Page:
He’s running out of new things to do.
Chesterton junior Kyle Whitaker was named the Indiana High School Swimming
Coaches Association Male Swimmer of the Year for the second consecutive
Whitaker is the first two-time winner of the award.
“To win it two years in a row and to have the highest score since they’ve
handed it out,” Whitaker started, “it’s a great honor.”
Whitaker tallied 342 power points. Points are awarded based on the time a
swimmer tallies in their individual events at the State Finals.
“It’s never been done on the boys side before,” Chesterton coach Kevin Kinel
said. “As everybody is finding out, he’s a pretty special kid. I think he’s
going to set some records that won’t be broken for a while.”
Whitaker was the state champion in the 200-yard Individual Medley with a
time of 1:45.25, setting a national public high school record in the event.
The swim was the State’s Performance of the Year.
He also won the state title in the 100-yard Butterfly with a time of 48.00
seconds. His preliminary time of 47.85 seconds set a state record.
“I try not to think about those kinds of things,” Whitaker said. “If I swim
well enough those things happen. The better the swim, the better the
Always one to understate his accomplishments, Whitaker may not even realize
the effect he’s having on the swimming world.
“What I’m doing now is a really big responsibility,” Whitaker said. “I
understand that. Everybody is trying to beat me. It gives you that extra
“I want to boost Indiana swimming and the last couple of years records are
falling like crazy. It’s nice to help lead that charge.”
And Kinel, who’s not new to coaching a phenom, isn’t surprised by how well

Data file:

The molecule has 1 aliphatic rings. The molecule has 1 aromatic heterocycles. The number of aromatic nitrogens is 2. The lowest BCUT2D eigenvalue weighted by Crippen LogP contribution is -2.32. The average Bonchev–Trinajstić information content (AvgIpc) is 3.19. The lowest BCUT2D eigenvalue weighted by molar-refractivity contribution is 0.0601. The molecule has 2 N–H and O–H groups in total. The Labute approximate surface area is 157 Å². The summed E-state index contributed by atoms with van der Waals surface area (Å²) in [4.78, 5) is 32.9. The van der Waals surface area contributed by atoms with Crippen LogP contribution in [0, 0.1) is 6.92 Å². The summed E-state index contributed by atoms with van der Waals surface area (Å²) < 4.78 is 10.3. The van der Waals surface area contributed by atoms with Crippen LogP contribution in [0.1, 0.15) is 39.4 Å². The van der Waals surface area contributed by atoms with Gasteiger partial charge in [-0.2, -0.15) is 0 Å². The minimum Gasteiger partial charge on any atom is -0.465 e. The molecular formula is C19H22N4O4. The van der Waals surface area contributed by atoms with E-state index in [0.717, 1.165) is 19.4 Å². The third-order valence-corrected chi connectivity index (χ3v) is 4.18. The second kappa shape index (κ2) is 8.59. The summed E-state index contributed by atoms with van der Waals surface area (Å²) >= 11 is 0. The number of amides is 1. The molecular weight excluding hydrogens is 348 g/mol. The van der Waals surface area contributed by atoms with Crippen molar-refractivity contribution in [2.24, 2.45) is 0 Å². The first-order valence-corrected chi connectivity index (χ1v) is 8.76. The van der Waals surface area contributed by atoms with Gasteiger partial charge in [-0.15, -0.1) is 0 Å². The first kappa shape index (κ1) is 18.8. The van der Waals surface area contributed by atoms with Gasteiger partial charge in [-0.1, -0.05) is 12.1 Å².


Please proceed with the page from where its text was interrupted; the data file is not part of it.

Whitaker handles the accolades.
“He has things in perspective as much as you can at his age,” Kinel said. “I
think his parents have raised him to be grounded. I’m just amazed how calm
and cool he is about everything.
“He’s just having fun.”
And that’s the side the people don’t get to see.
“I think that’s what makes him able to handle the pressure,” Kinel said.
“He’s having fun and, yes, sometimes too much. I’ve had to reel him back in
“But, he’s got a long, great career ahead of him. If he didn’t take time to
be a kid, I think he’d burn out.”
And even if that happens, Whitaker already understands the legacy he’s
“When I was younger, I wanted to be Michael Phelps and Ryan Lochte,”
Whitaker said. “If kids now want to be like me that’s great. You really have
to watch yourself and the things you do in and out of the pool.
“You train hard and live up to the reputation. Those other kids are watching
and they’re a constant reminder.”
So, what’s left for the junior. One more year, one more award.
“If he wins it again for a third time, who’s ever going to do that again,”
Kinel said. “It would be a fitting way to end his career. He’s done about
everything else you can do.”